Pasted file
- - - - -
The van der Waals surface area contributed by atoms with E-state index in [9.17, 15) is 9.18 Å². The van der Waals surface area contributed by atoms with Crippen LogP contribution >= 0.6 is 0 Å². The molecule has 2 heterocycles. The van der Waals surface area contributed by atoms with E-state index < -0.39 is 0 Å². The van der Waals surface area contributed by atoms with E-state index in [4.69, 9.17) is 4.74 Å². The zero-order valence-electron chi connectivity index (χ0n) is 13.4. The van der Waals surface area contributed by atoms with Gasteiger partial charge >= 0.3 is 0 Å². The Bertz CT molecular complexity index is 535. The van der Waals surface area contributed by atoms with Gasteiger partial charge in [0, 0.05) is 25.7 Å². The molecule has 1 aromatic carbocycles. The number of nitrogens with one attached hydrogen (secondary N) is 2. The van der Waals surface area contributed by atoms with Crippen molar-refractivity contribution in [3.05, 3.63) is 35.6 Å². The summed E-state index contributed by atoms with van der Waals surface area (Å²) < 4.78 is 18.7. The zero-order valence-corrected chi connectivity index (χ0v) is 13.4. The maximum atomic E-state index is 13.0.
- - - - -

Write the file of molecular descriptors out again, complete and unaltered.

The van der Waals surface area contributed by atoms with E-state index in [9.17, 15) is 9.18 Å². The van der Waals surface area contributed by atoms with Crippen LogP contribution >= 0.6 is 0 Å². The molecule has 2 heterocycles. The van der Waals surface area contributed by atoms with E-state index < -0.39 is 0 Å². The van der Waals surface area contributed by atoms with E-state index in [4.69, 9.17) is 4.74 Å². The zero-order valence-electron chi connectivity index (χ0n) is 13.4. The van der Waals surface area contributed by atoms with Gasteiger partial charge >= 0.3 is 0 Å². The Bertz CT molecular complexity index is 535. The van der Waals surface area contributed by atoms with Gasteiger partial charge in [0, 0.05) is 25.7 Å². The molecule has 1 aromatic carbocycles. The number of nitrogens with one attached hydrogen (secondary N) is 2. The van der Waals surface area contributed by atoms with Crippen molar-refractivity contribution in [3.05, 3.63) is 35.6 Å². The summed E-state index contributed by atoms with van der Waals surface area (Å²) < 4.78 is 18.7. The zero-order valence-corrected chi connectivity index (χ0v) is 13.4. The maximum atomic E-state index is 13.0.